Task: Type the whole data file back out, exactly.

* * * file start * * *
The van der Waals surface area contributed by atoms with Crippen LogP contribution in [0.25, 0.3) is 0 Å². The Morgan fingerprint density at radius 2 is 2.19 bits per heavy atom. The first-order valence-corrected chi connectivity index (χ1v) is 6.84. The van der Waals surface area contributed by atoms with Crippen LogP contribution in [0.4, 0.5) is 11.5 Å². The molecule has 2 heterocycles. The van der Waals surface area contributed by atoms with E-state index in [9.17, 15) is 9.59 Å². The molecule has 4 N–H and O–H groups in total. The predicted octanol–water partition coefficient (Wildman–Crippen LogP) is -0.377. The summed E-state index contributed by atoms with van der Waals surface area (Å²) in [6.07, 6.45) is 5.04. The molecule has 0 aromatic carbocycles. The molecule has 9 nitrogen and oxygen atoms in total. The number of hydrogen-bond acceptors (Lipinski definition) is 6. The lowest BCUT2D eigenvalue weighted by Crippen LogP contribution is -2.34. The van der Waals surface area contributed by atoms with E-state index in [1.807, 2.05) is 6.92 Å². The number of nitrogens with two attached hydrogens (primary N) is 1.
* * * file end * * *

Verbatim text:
The van der Waals surface area contributed by atoms with Crippen LogP contribution in [0.25, 0.3) is 0 Å². The Morgan fingerprint density at radius 2 is 2.19 bits per heavy atom. The first-order valence-corrected chi connectivity index (χ1v) is 6.84. The van der Waals surface area contributed by atoms with Crippen LogP contribution in [0.4, 0.5) is 11.5 Å². The molecule has 2 heterocycles. The van der Waals surface area contributed by atoms with E-state index in [9.17, 15) is 9.59 Å². The molecule has 4 N–H and O–H groups in total. The predicted octanol–water partition coefficient (Wildman–Crippen LogP) is -0.377. The summed E-state index contributed by atoms with van der Waals surface area (Å²) in [6.07, 6.45) is 5.04. The molecule has 0 aromatic carbocycles. The molecule has 9 nitrogen and oxygen atoms in total. The number of hydrogen-bond acceptors (Lipinski definition) is 6. The lowest BCUT2D eigenvalue weighted by Crippen LogP contribution is -2.34. The van der Waals surface area contributed by atoms with E-state index in [1.807, 2.05) is 6.92 Å². The number of nitrogens with two attached hydrogens (primary N) is 1.